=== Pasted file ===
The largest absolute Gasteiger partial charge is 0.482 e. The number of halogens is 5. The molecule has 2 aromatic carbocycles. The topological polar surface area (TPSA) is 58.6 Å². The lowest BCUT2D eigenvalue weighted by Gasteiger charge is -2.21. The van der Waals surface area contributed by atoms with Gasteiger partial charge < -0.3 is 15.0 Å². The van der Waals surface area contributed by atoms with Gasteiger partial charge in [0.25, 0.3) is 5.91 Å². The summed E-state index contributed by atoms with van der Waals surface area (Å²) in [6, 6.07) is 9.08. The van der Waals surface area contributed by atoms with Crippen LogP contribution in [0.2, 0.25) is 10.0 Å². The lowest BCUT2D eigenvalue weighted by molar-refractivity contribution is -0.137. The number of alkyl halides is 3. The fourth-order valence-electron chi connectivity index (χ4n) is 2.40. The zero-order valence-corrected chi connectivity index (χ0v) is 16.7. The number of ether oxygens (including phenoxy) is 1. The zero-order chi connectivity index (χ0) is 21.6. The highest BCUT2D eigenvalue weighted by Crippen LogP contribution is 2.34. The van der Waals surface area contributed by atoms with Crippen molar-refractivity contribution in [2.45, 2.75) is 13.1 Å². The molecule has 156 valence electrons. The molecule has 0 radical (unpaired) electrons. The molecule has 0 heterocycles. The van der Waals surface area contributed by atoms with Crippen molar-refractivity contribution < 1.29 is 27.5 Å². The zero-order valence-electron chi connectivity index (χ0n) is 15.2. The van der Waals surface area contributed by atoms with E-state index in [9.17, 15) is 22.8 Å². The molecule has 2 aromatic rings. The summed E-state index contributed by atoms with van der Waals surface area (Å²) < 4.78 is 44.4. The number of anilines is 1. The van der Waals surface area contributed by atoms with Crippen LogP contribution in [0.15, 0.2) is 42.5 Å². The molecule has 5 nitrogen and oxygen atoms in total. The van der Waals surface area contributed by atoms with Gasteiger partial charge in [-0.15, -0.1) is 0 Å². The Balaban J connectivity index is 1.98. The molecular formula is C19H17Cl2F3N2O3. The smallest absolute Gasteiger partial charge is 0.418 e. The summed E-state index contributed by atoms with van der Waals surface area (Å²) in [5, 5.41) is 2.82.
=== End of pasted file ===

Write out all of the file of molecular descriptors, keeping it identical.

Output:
The largest absolute Gasteiger partial charge is 0.482 e. The number of halogens is 5. The molecule has 2 aromatic carbocycles. The topological polar surface area (TPSA) is 58.6 Å². The lowest BCUT2D eigenvalue weighted by Gasteiger charge is -2.21. The van der Waals surface area contributed by atoms with Gasteiger partial charge < -0.3 is 15.0 Å². The van der Waals surface area contributed by atoms with Gasteiger partial charge in [0.25, 0.3) is 5.91 Å². The summed E-state index contributed by atoms with van der Waals surface area (Å²) in [6, 6.07) is 9.08. The van der Waals surface area contributed by atoms with Crippen LogP contribution in [0.2, 0.25) is 10.0 Å². The lowest BCUT2D eigenvalue weighted by molar-refractivity contribution is -0.137. The number of alkyl halides is 3. The fourth-order valence-electron chi connectivity index (χ4n) is 2.40. The zero-order valence-corrected chi connectivity index (χ0v) is 16.7. The number of ether oxygens (including phenoxy) is 1. The zero-order chi connectivity index (χ0) is 21.6. The highest BCUT2D eigenvalue weighted by Crippen LogP contribution is 2.34. The van der Waals surface area contributed by atoms with Crippen molar-refractivity contribution in [2.45, 2.75) is 13.1 Å². The molecule has 156 valence electrons. The molecule has 0 radical (unpaired) electrons. The molecule has 0 heterocycles. The van der Waals surface area contributed by atoms with Crippen molar-refractivity contribution < 1.29 is 27.5 Å². The zero-order valence-electron chi connectivity index (χ0n) is 15.2. The van der Waals surface area contributed by atoms with E-state index in [9.17, 15) is 22.8 Å². The molecule has 2 aromatic rings. The summed E-state index contributed by atoms with van der Waals surface area (Å²) < 4.78 is 44.4. The number of anilines is 1. The van der Waals surface area contributed by atoms with Crippen LogP contribution in [0.15, 0.2) is 42.5 Å². The molecule has 5 nitrogen and oxygen atoms in total. The van der Waals surface area contributed by atoms with Gasteiger partial charge in [-0.15, -0.1) is 0 Å². The Balaban J connectivity index is 1.98. The molecular formula is C19H17Cl2F3N2O3. The smallest absolute Gasteiger partial charge is 0.418 e. The summed E-state index contributed by atoms with van der Waals surface area (Å²) in [5, 5.41) is 2.82.